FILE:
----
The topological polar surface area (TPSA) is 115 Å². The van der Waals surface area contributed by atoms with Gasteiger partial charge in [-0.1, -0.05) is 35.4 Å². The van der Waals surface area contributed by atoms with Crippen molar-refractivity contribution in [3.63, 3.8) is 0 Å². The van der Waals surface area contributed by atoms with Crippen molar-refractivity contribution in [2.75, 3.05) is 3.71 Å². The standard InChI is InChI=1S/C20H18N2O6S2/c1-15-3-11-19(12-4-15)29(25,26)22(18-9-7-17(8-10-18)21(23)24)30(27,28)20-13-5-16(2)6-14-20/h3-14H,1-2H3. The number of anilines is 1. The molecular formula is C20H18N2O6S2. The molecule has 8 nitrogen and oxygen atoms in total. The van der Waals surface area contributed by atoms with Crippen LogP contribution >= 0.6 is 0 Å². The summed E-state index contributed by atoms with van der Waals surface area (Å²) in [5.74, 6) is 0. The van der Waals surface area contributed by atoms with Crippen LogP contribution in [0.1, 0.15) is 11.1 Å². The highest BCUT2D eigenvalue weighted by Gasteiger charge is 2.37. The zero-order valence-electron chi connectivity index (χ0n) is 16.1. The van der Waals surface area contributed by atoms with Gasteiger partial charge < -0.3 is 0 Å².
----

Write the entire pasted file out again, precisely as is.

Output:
The topological polar surface area (TPSA) is 115 Å². The van der Waals surface area contributed by atoms with Gasteiger partial charge in [-0.1, -0.05) is 35.4 Å². The van der Waals surface area contributed by atoms with Crippen molar-refractivity contribution in [3.63, 3.8) is 0 Å². The van der Waals surface area contributed by atoms with Crippen molar-refractivity contribution in [2.75, 3.05) is 3.71 Å². The standard InChI is InChI=1S/C20H18N2O6S2/c1-15-3-11-19(12-4-15)29(25,26)22(18-9-7-17(8-10-18)21(23)24)30(27,28)20-13-5-16(2)6-14-20/h3-14H,1-2H3. The number of anilines is 1. The molecular formula is C20H18N2O6S2. The molecule has 8 nitrogen and oxygen atoms in total. The van der Waals surface area contributed by atoms with Crippen LogP contribution >= 0.6 is 0 Å². The summed E-state index contributed by atoms with van der Waals surface area (Å²) in [5.74, 6) is 0. The van der Waals surface area contributed by atoms with Crippen LogP contribution in [0.1, 0.15) is 11.1 Å². The highest BCUT2D eigenvalue weighted by Gasteiger charge is 2.37. The zero-order valence-electron chi connectivity index (χ0n) is 16.1. The van der Waals surface area contributed by atoms with Gasteiger partial charge < -0.3 is 0 Å².